Editor's Letter: Love, With the Works

Todd Coleman

The sandwiches we adore are a delicious reflection of who we are

My mom, who passed away in 2010, was by her own admission not the world's greatest cook. But while she generally did everything in her power to avoid spending time in the kitchen, she knew how to make one heck of a sandwich. This was food that nourished the body and pleased the soul: cream cheese with chopped black olives between slabs of brown bread, say, or maybe smoked liver-wurst spread thick on white bread with rings of raw onion, iceberg lettuce, Grey Poupon, and mayo. Or my all-time childhood favorite: a luscious protein bomb of Genoa salami sliced gossamer-thin and piled onto rye with butter and a liberal grind of black pepper—the opposite of fancy, and the very definition of good.

The sandwiches I make these days are direct descendents of my mom's creations: uncomplicated, with just the right combination of textures and flavors, and the power to satisfy my most fickle cravings. Like my mom, I can almost always make a fine sandwich using whatever I happen to have in the fridge. The other day, that turned out to be not a whole lot: a small hunk of buttery tomme-style cow's-milk cheese I'd snuck out of the SAVEUR test kitchen, a near-empty jar of sun-dried tomatoes swimming in olive oil, a handful of super-peppery arugula, and half of a day-old baguette. I popped the bread in the oven to bring it back to life and diced up just enough tomatoes to lend a tangy sweetness. Then I split the warm baguette, nestled in a few pieces of the cheese, topped them with the tomatoes and some of those spiky greens, and presto! In less than five minutes, I'd created what has got to be one of the world's most winning lunches. (That's me, in the above photo, about to devour a much less, um, artful Subway sandwich.)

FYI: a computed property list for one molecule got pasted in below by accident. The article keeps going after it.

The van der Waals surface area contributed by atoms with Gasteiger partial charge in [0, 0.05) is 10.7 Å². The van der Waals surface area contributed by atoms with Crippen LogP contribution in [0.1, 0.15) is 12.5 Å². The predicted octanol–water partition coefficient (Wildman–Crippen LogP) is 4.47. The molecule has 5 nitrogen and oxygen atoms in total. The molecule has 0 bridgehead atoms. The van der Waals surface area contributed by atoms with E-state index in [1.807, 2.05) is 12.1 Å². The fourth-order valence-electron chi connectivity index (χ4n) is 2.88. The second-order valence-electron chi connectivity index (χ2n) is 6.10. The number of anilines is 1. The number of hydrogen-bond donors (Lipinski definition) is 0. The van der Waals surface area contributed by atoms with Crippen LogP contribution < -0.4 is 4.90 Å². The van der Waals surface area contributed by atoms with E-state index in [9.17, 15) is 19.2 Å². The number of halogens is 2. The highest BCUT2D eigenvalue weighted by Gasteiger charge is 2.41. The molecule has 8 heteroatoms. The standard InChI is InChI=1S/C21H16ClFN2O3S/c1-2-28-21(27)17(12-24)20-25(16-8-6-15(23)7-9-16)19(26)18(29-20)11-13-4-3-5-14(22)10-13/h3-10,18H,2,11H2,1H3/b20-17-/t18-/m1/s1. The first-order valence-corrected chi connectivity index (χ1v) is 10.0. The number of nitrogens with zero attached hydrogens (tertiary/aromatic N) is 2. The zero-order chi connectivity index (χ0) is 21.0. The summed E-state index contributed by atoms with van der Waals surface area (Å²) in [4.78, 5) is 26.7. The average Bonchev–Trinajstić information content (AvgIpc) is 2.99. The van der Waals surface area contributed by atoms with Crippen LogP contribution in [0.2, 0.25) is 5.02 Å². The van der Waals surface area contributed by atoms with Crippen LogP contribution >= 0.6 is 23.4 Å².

That's what I find so extraordinary about the sandwich: As commonplace and convenient as this food is, it counts as a crowning culinary achievement, a nearly instantaneous reflection of our tastes and whims. The more kinds of sandwiches I tried while putting together this special issue of SAVEUR—and I tasted dozens, from English tea sandwiches to Israeli-style schnitzel--the more I came to believe that this really is the perfect food.

So, this issue is for you, Mom, and for all the other cooks (and non-cooks) out there who have found ingenious ways to put a little love between two slices of bread.